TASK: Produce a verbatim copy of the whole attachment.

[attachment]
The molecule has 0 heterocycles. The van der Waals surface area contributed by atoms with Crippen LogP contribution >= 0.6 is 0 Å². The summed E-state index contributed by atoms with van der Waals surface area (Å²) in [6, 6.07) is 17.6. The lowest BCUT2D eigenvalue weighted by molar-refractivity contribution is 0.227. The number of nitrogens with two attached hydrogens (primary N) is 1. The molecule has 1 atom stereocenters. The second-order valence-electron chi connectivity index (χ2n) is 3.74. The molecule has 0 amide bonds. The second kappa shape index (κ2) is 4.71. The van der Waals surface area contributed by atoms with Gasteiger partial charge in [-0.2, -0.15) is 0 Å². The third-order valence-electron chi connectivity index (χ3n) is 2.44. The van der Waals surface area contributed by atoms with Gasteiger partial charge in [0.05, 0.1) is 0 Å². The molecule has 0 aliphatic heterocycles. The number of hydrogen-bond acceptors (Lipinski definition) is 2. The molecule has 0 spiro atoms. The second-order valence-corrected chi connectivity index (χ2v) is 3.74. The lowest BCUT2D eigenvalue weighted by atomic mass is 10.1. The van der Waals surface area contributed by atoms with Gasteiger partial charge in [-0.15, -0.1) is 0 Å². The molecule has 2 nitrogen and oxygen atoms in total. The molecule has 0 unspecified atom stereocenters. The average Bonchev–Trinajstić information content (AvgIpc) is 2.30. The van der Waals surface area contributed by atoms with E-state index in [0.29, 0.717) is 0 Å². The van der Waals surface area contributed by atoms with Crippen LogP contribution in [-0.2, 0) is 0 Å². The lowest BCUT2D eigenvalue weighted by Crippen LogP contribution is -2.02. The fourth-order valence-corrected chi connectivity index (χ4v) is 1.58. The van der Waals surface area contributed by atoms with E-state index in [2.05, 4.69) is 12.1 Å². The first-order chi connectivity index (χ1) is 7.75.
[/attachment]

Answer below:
The molecule has 0 heterocycles. The van der Waals surface area contributed by atoms with Crippen LogP contribution >= 0.6 is 0 Å². The summed E-state index contributed by atoms with van der Waals surface area (Å²) in [6, 6.07) is 17.6. The lowest BCUT2D eigenvalue weighted by molar-refractivity contribution is 0.227. The number of nitrogens with two attached hydrogens (primary N) is 1. The molecule has 1 atom stereocenters. The second-order valence-electron chi connectivity index (χ2n) is 3.74. The molecule has 0 amide bonds. The second kappa shape index (κ2) is 4.71. The van der Waals surface area contributed by atoms with Gasteiger partial charge in [-0.2, -0.15) is 0 Å². The third-order valence-electron chi connectivity index (χ3n) is 2.44. The van der Waals surface area contributed by atoms with Gasteiger partial charge in [0.05, 0.1) is 0 Å². The molecule has 0 aliphatic heterocycles. The number of hydrogen-bond acceptors (Lipinski definition) is 2. The molecule has 0 spiro atoms. The second-order valence-corrected chi connectivity index (χ2v) is 3.74. The lowest BCUT2D eigenvalue weighted by atomic mass is 10.1. The van der Waals surface area contributed by atoms with Gasteiger partial charge in [-0.15, -0.1) is 0 Å². The molecule has 2 nitrogen and oxygen atoms in total. The molecule has 0 unspecified atom stereocenters. The average Bonchev–Trinajstić information content (AvgIpc) is 2.30. The van der Waals surface area contributed by atoms with E-state index in [0.29, 0.717) is 0 Å². The van der Waals surface area contributed by atoms with Crippen LogP contribution in [-0.2, 0) is 0 Å². The lowest BCUT2D eigenvalue weighted by Crippen LogP contribution is -2.02. The fourth-order valence-corrected chi connectivity index (χ4v) is 1.58. The van der Waals surface area contributed by atoms with E-state index in [2.05, 4.69) is 12.1 Å². The first-order chi connectivity index (χ1) is 7.75.